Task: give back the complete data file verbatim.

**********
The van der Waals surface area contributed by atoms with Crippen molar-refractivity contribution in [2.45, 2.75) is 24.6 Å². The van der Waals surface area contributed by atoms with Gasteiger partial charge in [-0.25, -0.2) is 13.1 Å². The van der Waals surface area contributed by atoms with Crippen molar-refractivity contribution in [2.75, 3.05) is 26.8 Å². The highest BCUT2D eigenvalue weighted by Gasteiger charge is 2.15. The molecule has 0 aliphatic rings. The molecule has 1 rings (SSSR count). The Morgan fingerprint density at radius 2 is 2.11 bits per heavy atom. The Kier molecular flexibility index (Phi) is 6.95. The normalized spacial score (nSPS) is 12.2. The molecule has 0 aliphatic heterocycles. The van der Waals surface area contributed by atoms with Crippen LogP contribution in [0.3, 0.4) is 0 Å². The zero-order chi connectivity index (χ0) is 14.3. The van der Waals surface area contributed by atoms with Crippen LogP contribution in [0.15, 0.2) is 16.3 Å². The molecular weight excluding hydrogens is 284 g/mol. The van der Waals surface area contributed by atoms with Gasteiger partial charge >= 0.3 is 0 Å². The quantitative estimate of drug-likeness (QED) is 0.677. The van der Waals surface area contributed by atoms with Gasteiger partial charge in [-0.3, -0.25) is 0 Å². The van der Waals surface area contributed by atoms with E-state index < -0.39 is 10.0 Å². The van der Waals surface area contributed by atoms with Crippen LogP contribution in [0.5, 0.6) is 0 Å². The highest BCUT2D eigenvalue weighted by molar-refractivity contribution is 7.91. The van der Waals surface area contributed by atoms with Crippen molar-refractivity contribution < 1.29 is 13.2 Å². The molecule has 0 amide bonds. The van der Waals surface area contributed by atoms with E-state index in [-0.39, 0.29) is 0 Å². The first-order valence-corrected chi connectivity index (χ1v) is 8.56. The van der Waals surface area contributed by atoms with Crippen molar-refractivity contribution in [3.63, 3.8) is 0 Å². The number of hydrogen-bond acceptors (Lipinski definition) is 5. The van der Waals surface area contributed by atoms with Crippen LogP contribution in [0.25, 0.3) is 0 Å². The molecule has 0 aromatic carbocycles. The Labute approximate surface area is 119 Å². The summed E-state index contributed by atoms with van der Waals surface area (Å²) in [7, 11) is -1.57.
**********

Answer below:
The van der Waals surface area contributed by atoms with Crippen molar-refractivity contribution in [2.45, 2.75) is 24.6 Å². The van der Waals surface area contributed by atoms with Gasteiger partial charge in [-0.25, -0.2) is 13.1 Å². The van der Waals surface area contributed by atoms with Crippen molar-refractivity contribution in [2.75, 3.05) is 26.8 Å². The highest BCUT2D eigenvalue weighted by Gasteiger charge is 2.15. The molecule has 0 aliphatic rings. The molecule has 1 rings (SSSR count). The Morgan fingerprint density at radius 2 is 2.11 bits per heavy atom. The Kier molecular flexibility index (Phi) is 6.95. The normalized spacial score (nSPS) is 12.2. The molecule has 0 aliphatic heterocycles. The van der Waals surface area contributed by atoms with Crippen LogP contribution in [0.3, 0.4) is 0 Å². The zero-order chi connectivity index (χ0) is 14.3. The van der Waals surface area contributed by atoms with Crippen LogP contribution in [0.15, 0.2) is 16.3 Å². The molecular weight excluding hydrogens is 284 g/mol. The van der Waals surface area contributed by atoms with Gasteiger partial charge >= 0.3 is 0 Å². The quantitative estimate of drug-likeness (QED) is 0.677. The van der Waals surface area contributed by atoms with Gasteiger partial charge in [-0.3, -0.25) is 0 Å². The van der Waals surface area contributed by atoms with E-state index < -0.39 is 10.0 Å². The van der Waals surface area contributed by atoms with Crippen LogP contribution in [0.5, 0.6) is 0 Å². The highest BCUT2D eigenvalue weighted by molar-refractivity contribution is 7.91. The van der Waals surface area contributed by atoms with Crippen molar-refractivity contribution < 1.29 is 13.2 Å². The molecule has 0 amide bonds. The van der Waals surface area contributed by atoms with E-state index in [-0.39, 0.29) is 0 Å². The first-order valence-corrected chi connectivity index (χ1v) is 8.56. The van der Waals surface area contributed by atoms with Crippen molar-refractivity contribution in [3.63, 3.8) is 0 Å². The number of hydrogen-bond acceptors (Lipinski definition) is 5. The van der Waals surface area contributed by atoms with Crippen LogP contribution in [0.25, 0.3) is 0 Å². The molecule has 0 aromatic carbocycles. The Labute approximate surface area is 119 Å². The summed E-state index contributed by atoms with van der Waals surface area (Å²) in [7, 11) is -1.57.